My mares evidently decided this morning would be a good time to engage in a game of hide and seek...
I have not heard from the people who might be interested in fencing the 50' the broken tree limbs trashed of the fence.
The horses have found the gap, and cross it with impunity.
Shortly after dawn, all were at the freshly set hay bales.
Around 8:30, a neighbor two farms north called to ask if I had any horses missing. Counting, she decided there were 14 of them. Upon hearing that maybe someone else's band had joined up with mine, she recounted, coming up with 12 this time. (It can be deucedly hard to count a moving target in the distance.)
I told her the problem. Lock them in, without food, or allow them to eat at the hay bales and keep plenty out there to keep them from roaming... The neighbor in the middle, who built the fence for me a few years back, is working in Chicago. He'd torn out the old fence between himself and the neighbor to the north, but had not as yet gotten it replaced, so they had free access. They also have free access to the road, as he has removed his internal fences. She ended the conversation by saying she thought the ground was hard enough to drive on.
I told her I'd get them in, but I couldn't guarantee they'd stay put.
Setting out, I looked over my empty land, MS's empty 40, and the corner empty 40 from the road, then drove onto the field, carefully staying where others had driven before to avoid hidden obstacles. Surely twelve head would show! I drove into every nook and corner, crossed the line where the boundary fence between the two 40's used to be, but the land on the far side had no tracks through it, and was quite a bit rougher than what I REALLY wanted to cross in the car, which has excellent traction, but is low slung.
I spotted several "horses"out in the neighbor to the west's 200 acre, fenceless property that abuts my back 40, but as far as I know, not to my front... A quick tool through his center relatively good lane revealed CEDAR TREES. Great!. (MS might have removed fence chunks not visible from the road. The 200 acre piece lacks a road fence for nearly a half mile, so if they're out in it, they could go anywhere, as well. They usually just GO HOME, but that is not all they could possibly decide to do if the wanterlust is rampant. Not one farm I passed in four miles had the field gates shut unless they themselves had livestock in the pastures...)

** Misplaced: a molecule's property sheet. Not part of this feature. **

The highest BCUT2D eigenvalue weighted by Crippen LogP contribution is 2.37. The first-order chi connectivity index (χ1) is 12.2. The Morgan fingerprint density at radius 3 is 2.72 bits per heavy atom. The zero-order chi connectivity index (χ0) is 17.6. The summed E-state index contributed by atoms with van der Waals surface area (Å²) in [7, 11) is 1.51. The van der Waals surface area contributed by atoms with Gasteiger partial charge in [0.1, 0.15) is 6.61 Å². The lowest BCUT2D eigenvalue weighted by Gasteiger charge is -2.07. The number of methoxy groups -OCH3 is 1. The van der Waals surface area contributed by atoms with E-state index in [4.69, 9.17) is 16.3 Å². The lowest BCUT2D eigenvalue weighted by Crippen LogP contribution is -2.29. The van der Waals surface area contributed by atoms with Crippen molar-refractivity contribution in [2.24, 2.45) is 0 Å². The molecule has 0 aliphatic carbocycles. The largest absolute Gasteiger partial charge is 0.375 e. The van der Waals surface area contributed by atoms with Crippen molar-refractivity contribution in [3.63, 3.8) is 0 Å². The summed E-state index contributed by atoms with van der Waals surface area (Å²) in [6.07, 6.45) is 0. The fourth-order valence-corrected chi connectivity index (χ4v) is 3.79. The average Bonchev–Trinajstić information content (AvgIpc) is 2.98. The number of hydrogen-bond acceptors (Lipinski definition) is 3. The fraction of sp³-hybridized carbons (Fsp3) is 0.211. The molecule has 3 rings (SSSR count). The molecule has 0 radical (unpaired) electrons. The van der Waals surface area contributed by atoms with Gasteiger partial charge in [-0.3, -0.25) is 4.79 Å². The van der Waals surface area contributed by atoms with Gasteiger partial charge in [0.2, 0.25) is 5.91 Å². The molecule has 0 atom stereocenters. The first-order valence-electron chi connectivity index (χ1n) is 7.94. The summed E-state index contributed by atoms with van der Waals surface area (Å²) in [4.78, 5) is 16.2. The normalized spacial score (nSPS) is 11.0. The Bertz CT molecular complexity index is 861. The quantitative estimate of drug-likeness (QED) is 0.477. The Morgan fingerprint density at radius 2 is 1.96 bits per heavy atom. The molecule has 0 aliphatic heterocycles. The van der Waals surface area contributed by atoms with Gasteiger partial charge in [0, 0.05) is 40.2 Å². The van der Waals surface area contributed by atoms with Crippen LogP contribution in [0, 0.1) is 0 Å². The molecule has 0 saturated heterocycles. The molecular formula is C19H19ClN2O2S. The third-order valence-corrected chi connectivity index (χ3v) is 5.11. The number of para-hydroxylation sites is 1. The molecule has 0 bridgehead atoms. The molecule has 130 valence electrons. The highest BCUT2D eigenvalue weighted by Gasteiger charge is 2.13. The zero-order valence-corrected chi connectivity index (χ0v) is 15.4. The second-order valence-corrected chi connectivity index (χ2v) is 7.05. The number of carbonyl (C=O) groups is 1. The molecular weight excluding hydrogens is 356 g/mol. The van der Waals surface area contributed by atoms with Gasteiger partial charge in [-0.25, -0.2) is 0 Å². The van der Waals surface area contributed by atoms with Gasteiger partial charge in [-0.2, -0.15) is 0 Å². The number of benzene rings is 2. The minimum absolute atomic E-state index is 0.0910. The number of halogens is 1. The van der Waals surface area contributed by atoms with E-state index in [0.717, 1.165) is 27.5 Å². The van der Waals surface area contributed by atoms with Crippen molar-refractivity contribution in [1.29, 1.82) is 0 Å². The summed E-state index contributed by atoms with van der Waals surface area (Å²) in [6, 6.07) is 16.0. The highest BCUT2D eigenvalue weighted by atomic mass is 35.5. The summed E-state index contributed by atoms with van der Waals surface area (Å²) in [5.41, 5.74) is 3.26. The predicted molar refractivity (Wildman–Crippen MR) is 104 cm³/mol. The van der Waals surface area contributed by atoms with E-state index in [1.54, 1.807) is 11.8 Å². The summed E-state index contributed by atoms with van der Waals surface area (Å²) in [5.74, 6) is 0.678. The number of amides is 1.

The light snow on the road and in the ditches showed no hoofprints, but with the wind and rough ground, that might not be significant.
Defeated, I head home, intending to call the sheriff and report the crew missing. Suddenly, I see two spotted something or other's in the corner 40, so back into their pasture I go. But they are in a corner pasture... not the ones the horses have access to, and turn out to be two MILK COWS. Talk about visual acuity going to pot! (They were at least SPOTTED, as some of mine are...)
As I came down the hill, I spot "horses" and "MILK COWS" in my pasture on the hill, but as I get closer, they are CEDAR TREES and snowy patches. Next I see some more "horses" in the pen and behind the barn... Great! Hallucinations!
Nope. As I pass in front of the old house and turn up the driveway, one of the "cedar trees" prances into the stud pen, tail curved over her back... Crem. They're back, and shouting "All's Out In FREE"!
I call Larry. He's agreed, even though he just hauled me six bales Wednesday and has trouble crawling into the cab of his tractor, to come out and deliver six more bales to the pasture behind the barn. I can fence them into that tiny area and let them at the water there until the fence gets fixed, but I'll have to reseed if we get into a thaw big time because of the hill.
Beats having a dead horse....